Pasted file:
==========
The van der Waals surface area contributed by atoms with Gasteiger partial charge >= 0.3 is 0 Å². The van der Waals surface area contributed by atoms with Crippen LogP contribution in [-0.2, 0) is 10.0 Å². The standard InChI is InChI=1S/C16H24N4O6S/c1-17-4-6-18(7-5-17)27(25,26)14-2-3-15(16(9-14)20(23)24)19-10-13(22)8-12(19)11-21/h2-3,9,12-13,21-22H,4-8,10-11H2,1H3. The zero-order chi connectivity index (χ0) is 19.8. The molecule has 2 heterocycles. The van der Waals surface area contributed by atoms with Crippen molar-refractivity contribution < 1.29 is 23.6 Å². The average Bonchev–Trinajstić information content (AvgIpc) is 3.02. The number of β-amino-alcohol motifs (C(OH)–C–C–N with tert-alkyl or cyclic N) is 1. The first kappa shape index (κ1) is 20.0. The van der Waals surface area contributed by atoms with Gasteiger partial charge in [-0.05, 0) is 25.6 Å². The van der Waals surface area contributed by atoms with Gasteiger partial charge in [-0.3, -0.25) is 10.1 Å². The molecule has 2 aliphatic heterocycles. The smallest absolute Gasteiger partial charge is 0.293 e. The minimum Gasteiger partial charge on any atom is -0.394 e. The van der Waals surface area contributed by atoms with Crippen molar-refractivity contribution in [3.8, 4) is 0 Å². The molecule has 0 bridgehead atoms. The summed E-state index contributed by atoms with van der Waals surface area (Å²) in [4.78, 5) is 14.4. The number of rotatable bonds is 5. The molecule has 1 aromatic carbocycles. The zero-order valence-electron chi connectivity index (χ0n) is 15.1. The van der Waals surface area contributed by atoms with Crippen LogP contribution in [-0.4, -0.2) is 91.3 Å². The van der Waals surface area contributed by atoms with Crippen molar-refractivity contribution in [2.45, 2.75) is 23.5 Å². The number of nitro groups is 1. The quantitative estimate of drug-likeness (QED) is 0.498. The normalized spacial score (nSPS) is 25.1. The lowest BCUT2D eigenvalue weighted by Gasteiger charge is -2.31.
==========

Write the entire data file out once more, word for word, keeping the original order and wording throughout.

The van der Waals surface area contributed by atoms with Gasteiger partial charge >= 0.3 is 0 Å². The van der Waals surface area contributed by atoms with Crippen LogP contribution in [-0.2, 0) is 10.0 Å². The standard InChI is InChI=1S/C16H24N4O6S/c1-17-4-6-18(7-5-17)27(25,26)14-2-3-15(16(9-14)20(23)24)19-10-13(22)8-12(19)11-21/h2-3,9,12-13,21-22H,4-8,10-11H2,1H3. The zero-order chi connectivity index (χ0) is 19.8. The molecule has 2 heterocycles. The van der Waals surface area contributed by atoms with Crippen molar-refractivity contribution < 1.29 is 23.6 Å². The average Bonchev–Trinajstić information content (AvgIpc) is 3.02. The number of β-amino-alcohol motifs (C(OH)–C–C–N with tert-alkyl or cyclic N) is 1. The first kappa shape index (κ1) is 20.0. The van der Waals surface area contributed by atoms with Gasteiger partial charge in [-0.05, 0) is 25.6 Å². The van der Waals surface area contributed by atoms with Gasteiger partial charge in [-0.3, -0.25) is 10.1 Å². The molecule has 2 aliphatic heterocycles. The smallest absolute Gasteiger partial charge is 0.293 e. The minimum Gasteiger partial charge on any atom is -0.394 e. The van der Waals surface area contributed by atoms with Crippen molar-refractivity contribution in [3.8, 4) is 0 Å². The molecule has 0 bridgehead atoms. The summed E-state index contributed by atoms with van der Waals surface area (Å²) in [4.78, 5) is 14.4. The number of rotatable bonds is 5. The molecule has 1 aromatic carbocycles. The zero-order valence-electron chi connectivity index (χ0n) is 15.1. The van der Waals surface area contributed by atoms with Crippen LogP contribution in [-0.4, -0.2) is 91.3 Å². The van der Waals surface area contributed by atoms with Crippen molar-refractivity contribution in [2.45, 2.75) is 23.5 Å². The number of nitro groups is 1. The quantitative estimate of drug-likeness (QED) is 0.498. The normalized spacial score (nSPS) is 25.1. The lowest BCUT2D eigenvalue weighted by Gasteiger charge is -2.31.